He focuses more on the comic and romantic elements in the first half.

Shakespeare's jester,  Feste,  (Adamson) is witty and often vicious. Much of his cynical commentary is in verse, riddles and songs. Pinder keeps Feste on stage as a silent, objective observer of the shenanigans of the other characters. This works in part but leaves Feste with little to do but sit and watch much of the time.

The stage is almost bare. The cast, when off stage, remains seated on the sidelines, reminding us that they are actors and this is a play.

There are several fine performances. Julia Zemiro  gives an intelligent, detailed, truthful and witty interpretation of Olivia,  the grief-stricken lady of the house. When Olivia falls in love with her female servant, Viola/Cesario,  (Kate Doherty) her transformation is completely believable.

As Malvolio  the sneering supercilious servant to Olivia, Geoff Wallis almost steals the show. His comic timing is impeccable. He colours the character with detail and plays it for truth giving Malvolio both depth and enormous comic value.

Joe Clements  and Phil Roberts  make a good comic duo as the inebriated Sir Toby Belch  and his hapless sidekick, Sir Andrew Aguecheek. Arabella Davison  plays Maria as worldly and witty. Paul Canlan  is stately and credible as the lovelorn Count Orsino  and Jeremiah Tickell  is charming as Sebastian.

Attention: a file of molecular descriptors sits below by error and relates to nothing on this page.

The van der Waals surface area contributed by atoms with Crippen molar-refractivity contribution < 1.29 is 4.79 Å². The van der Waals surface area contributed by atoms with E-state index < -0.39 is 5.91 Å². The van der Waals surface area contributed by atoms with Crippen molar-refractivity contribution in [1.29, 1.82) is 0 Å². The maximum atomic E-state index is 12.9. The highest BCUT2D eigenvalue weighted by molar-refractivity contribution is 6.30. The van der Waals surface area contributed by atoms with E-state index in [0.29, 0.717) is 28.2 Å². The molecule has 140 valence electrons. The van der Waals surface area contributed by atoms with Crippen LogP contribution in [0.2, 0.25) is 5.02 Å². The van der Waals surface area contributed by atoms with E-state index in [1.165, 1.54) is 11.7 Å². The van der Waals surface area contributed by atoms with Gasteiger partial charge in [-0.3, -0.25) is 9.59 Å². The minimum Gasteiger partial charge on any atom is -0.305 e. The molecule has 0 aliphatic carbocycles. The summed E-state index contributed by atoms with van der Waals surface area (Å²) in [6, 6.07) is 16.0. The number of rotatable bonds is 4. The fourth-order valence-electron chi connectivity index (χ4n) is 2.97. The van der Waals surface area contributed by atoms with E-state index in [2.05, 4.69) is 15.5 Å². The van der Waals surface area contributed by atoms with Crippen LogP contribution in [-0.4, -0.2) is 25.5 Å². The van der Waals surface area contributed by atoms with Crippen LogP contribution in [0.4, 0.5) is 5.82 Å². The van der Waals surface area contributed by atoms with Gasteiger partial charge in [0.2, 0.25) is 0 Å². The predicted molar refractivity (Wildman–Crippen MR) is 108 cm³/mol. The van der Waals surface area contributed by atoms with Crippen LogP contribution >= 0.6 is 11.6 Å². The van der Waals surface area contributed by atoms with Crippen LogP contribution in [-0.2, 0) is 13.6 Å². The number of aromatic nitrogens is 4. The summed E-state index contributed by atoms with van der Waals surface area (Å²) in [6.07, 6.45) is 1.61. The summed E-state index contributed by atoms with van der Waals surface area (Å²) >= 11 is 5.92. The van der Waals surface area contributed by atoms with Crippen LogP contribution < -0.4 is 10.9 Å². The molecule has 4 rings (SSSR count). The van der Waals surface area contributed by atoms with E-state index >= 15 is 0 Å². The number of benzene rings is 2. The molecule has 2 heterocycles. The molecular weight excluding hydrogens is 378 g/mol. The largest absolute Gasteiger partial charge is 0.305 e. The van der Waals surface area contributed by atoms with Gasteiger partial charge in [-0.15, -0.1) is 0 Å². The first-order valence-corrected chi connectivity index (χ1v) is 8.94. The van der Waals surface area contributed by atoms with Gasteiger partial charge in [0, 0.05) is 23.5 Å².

The music is an asset. The a cappella songs from Adamson and the cast are a delight. The final song provides some polish to the final rather lack lustre scene. This is an entertaining production with some excellent individual performances.

By Kate Herbert

Friday, 9 May 2003

The War Against Short Trousers, May 9, 2003

 The War Against Short Trousers  by Lisa Dethridge  
Where and When: Chapel off Chapel, May 9 to June 1, 2003
Reviewer: Kate Herbert

Playwright, Lisa Dethridge, worked as an analyst for NASA  and the United Nations.  In a response to working on such weighty analysis she wrote this political satire about the world order.

The War Against Short Trousers, directed by Kaarin Fairfax,  parodies corporate power, western governments and their corrupt leaders. Coming in for particularly virulent criticism is George Bush and the USA. Close behind come England, Australia and the Middle East.

Despite its concerns with world issues, the play is not a drama. It is a broad comedy with cartoon-like characters and a superficial commentary on issues of globalisation, invasion, alliances and covert operations. The style is reminiscent of the 1960s Agit Prop  (Agitational Propaganda) political theatre in England. Its message is blunt and its form is intended to communicate to the broader community without any depth.